In this project, we will use OOF2 to investigate how the anisotropic elastic response of individual grains translates into the elastic response of a polycrystal. Successful completion of this work will demonstrate competence in using FEM software to analyze material elastic response.

You will produce a short report documenting your findings. Your
report should contain a separate section for each of the tasks listed
below, and provide the explicit deliverables requested for each task
indicated by the **[Report]** below.

Your report should be formatted as a single pdf document comprising
your report. You may wish to write your report in latex and convert
using `pdflatex`

, or in markdown and convert using
`pandoc report.text --to latex --out report.pdf`

;
alternatively, you can put together a clearly formatted jupyter
notebook. (`module load pandoc`

and
`module load texlive`

to have the most up-to-date versions of
each).

You should creating a subdirectory called

`/class/mse404ela/sp22/<your_net_id>/Project3`

and copying your work into that directory by **11:59pm on 28
February 2022. Late submissions will not be accepted; let me know in
advance if you will have difficulty with completion.**

For the project, we will use an artificial microstructure generated
as a “Voronoi tessellation” (see wikipedia for
more information); you can generate your own interactively here. Alternatively,
if you have a microstructure that you would like to try out on your own,
you are welcome to consider it. The image containing a Voronoi diagram
is in `/class/mse404ela/OOF2/Project/Voronoi200.png`

.

We will work with anisotropic (cubic) crystalline grains. In OOF2,
you can specify anisotropic material properties, but you will also need
to specify the *orientation* of the crystal. Normally, when
material properties are anisotropic, we report them relative to clear
material axes, such as the cube axes in a cubic material (e.g., \(C_{11}\), \(C_{12}\), \(C_{44}\) are the cubic elastic constants,
relative to \(\langle 100\rangle\)
directions). In general, the [100] axis of a cubic material will not be
pointing along the axis of load in a material, so we need to specify how
the crystal axes align with our laboratory frame. This is the `Orientation`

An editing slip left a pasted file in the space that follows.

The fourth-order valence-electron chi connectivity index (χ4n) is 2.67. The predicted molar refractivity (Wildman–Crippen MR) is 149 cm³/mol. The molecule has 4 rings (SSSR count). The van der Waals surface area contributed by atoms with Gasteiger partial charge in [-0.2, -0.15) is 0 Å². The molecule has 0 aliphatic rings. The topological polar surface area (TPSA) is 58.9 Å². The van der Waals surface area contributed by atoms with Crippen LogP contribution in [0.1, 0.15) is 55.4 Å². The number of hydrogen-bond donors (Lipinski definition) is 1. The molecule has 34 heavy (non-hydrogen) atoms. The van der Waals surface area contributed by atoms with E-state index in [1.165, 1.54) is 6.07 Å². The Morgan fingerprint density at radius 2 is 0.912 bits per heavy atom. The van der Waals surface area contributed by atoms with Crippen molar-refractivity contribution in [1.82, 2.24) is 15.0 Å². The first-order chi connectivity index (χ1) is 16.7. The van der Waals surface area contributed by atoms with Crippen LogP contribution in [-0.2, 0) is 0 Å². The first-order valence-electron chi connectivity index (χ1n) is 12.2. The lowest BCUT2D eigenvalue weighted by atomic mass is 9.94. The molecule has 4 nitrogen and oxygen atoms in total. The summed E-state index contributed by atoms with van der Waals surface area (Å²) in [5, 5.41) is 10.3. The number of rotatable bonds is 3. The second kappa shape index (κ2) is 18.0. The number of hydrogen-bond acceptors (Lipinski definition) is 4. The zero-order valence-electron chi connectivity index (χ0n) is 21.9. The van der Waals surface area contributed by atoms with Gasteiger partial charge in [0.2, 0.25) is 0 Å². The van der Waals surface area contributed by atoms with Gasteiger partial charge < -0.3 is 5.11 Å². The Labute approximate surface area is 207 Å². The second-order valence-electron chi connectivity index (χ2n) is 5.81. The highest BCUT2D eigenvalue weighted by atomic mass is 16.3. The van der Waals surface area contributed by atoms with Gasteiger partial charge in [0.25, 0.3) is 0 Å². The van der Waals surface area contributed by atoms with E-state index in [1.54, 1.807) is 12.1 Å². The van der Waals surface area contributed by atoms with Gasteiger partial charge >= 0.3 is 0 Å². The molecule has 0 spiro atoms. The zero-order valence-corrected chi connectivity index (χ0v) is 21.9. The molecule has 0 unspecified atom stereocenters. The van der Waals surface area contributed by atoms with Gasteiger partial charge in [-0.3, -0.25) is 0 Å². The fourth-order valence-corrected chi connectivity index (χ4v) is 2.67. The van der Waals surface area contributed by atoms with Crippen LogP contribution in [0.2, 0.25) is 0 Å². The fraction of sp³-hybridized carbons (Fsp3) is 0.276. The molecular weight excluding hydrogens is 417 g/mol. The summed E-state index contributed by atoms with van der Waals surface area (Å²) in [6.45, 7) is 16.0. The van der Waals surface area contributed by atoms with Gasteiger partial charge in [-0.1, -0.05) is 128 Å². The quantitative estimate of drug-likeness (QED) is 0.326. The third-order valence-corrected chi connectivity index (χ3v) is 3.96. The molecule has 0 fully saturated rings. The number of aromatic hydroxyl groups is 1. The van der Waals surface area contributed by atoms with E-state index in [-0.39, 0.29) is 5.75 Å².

property in OOF2. This can be understood as a rotation
matrix; if the three orthogonal *material* directions \(\mathbf{e}_1\), \(\mathbf{e}_2\), \(\mathbf{e}_3\) each point along the \(x\), \(y\), and \(z\) axes of our laboratory frame, then the
rotation matrix \(\theta_{ij} =
\mathbf{e}_{i,j}\) is the \(j^\text{th}\) component of the \(i^\text{th}\) material vector. There are
many ways to represent the rotation necessary to bring these axes into
alignment; one of the more straightforward for our purposes is a
*unit quaternion* representation (see Quaternions
and spatial rotation for more info). The primary advantage is that
unit quaternions make forming a distribution of random orientations very
easy; the python script `Random-quaternions.py`

will do just
that. You will need to have `numpy`

installed in a virtual
environment to run the script; alternatively, for this problem, you can
use the entries in the file `random-orientations.txt`

to
define your sample.

Copy the file `Voronoi200.png`

into your working directory
for this project. You may also want to copy
`random-orientations.txt`

to select random quaternions. Take
the vertical size of the image to be 1 mm. Import the microstructure
into `OOF2`

.

**[Report]**What are the x- and y-dimensions of the micrograph in pixels?**[Report]**What are the x- and y-dimensions of the micrograph in mm?

Construct your pixel groups for your grains.

**[Report]**How many pixels belong to each grain?

Define the cubic anisotropic elastic constants for aluminum. In the spirit of ICME, use your DFT values for \(C_{ij}\). Attach these materials to the pixel groups.

Next, you will need to give each of your grains their own